7. Joy65 says:

    I would be SOOOOOOOOOOOOOOOOOOOOOOOOOOOO happy if we had the kneelers and could receive Holy Communion kneeling. To me it is such a reverent way to receive our Lord.

  8. sibnao says:

    The old, tired argument about what the early church practice was — I would simply wish to point out what other people have said: because they did it long ago doesn’t mean it is good to do. The Tablet writer does not seem to be agitating for other things that people did long ago in Mass. For example, women covering their hair. For another example, receiving Communion only once a year. For yet another example, standing throughout the whole Mass since pews hadn’t been invented yet. And again, being required to make your confession in front of the entire congregation, and then endure public penance that involved standing outside the church door in sackcloth. He also does not seem to be advocating a return to the extended fast before Communion, nor to the holding all property in common, with the bishops in charge of distributing it!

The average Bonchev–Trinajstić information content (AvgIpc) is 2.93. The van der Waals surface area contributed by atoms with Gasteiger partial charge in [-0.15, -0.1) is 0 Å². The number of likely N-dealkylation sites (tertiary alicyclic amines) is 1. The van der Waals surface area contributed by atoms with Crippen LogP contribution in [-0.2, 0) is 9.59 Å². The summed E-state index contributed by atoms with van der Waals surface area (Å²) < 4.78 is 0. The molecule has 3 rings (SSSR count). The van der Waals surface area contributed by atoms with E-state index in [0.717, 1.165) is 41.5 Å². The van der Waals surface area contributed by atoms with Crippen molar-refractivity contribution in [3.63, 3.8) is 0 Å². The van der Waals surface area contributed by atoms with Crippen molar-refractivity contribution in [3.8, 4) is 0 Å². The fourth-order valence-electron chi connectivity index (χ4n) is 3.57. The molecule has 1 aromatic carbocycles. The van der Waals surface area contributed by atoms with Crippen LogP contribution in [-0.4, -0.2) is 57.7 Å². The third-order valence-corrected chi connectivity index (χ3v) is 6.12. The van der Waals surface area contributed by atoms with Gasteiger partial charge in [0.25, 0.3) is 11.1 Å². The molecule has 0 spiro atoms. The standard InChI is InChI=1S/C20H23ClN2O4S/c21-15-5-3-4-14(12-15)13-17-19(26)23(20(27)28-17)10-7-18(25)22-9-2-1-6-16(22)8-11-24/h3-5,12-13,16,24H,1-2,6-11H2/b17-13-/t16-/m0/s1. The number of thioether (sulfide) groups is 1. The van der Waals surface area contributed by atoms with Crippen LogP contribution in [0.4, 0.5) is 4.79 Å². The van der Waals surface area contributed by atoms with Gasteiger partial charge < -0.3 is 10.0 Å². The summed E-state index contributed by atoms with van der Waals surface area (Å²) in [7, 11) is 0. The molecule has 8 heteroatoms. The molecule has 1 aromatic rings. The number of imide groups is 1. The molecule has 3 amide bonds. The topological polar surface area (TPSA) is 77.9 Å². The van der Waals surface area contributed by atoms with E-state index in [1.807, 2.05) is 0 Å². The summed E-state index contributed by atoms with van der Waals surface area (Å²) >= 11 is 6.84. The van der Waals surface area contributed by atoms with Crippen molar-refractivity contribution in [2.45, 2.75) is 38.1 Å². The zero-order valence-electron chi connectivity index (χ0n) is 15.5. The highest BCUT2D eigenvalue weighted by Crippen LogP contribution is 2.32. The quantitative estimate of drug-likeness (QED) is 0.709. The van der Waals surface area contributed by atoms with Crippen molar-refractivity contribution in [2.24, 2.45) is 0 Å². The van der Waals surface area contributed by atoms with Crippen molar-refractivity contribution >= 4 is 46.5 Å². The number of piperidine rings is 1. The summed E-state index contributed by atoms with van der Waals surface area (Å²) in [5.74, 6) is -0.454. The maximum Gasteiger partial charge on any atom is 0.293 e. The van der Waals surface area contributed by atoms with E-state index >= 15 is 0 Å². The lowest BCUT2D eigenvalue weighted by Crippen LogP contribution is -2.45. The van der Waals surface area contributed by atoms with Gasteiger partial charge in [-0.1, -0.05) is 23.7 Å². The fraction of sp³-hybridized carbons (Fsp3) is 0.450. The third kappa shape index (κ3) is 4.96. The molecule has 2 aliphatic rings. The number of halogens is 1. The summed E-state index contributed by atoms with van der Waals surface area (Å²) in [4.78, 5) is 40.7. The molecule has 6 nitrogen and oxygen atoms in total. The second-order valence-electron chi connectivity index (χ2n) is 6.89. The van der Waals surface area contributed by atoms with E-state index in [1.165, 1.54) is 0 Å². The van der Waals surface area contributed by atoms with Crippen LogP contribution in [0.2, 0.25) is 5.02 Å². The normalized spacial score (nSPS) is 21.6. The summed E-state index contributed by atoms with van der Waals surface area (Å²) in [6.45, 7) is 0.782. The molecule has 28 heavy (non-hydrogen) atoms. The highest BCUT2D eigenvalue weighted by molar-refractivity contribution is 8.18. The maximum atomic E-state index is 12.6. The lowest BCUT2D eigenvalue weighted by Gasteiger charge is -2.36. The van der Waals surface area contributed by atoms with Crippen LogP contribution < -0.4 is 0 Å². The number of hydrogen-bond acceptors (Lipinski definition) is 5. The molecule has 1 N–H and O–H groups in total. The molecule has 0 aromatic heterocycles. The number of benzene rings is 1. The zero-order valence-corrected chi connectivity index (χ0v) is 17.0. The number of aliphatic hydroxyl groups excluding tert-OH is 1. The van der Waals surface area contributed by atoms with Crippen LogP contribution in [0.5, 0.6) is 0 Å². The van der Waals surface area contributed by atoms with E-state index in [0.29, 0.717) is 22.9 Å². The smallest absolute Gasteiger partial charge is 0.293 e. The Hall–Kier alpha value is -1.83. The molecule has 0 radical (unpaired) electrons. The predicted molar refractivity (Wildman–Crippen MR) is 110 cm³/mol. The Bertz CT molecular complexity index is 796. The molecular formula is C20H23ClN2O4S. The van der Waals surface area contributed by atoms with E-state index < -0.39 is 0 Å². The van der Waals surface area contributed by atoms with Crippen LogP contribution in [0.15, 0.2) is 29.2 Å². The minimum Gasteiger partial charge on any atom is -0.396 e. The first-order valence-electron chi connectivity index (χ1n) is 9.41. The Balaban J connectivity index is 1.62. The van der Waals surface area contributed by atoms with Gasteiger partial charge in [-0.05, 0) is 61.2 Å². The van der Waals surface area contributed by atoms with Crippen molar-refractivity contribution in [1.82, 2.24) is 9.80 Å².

Just saying.

  9. TonyO says:

    Wouldn’t “sub lingua” be under the tongue?

    Father, I love this rant, but I fear that you will have to rant MUCH more vociferously to make a dent in the modernists. Or, sadly, even in the middle-of-the-roaders who just go along with whatever they have been told. Not only have the past 40 years of Catholics been treated as infants, the driving purpose behind the change is not the thinking of the modernists, but Satan in his hatred of the Eucharist. People have been conned into going along with Satan’s programme all this time, and as a result grave evil is being done to them and in them. At this point it would practically take physical violence to get people to not receive in the hand – as long as anybody gives them the option, they will take it. There are congregations so distilled in this nonsense that they are shocked and repulsed by someone receiving communion on the tongue, and there are plenty of extraordinary ministers who are so untrained and uncomfortable putting the host in a person’s mouth that they regularly bungle it – thus making a bad mess even worse. Would that the Vatican were to require each person to receive on the tongue at least once a season or something, just to prove to them that it’s not evil.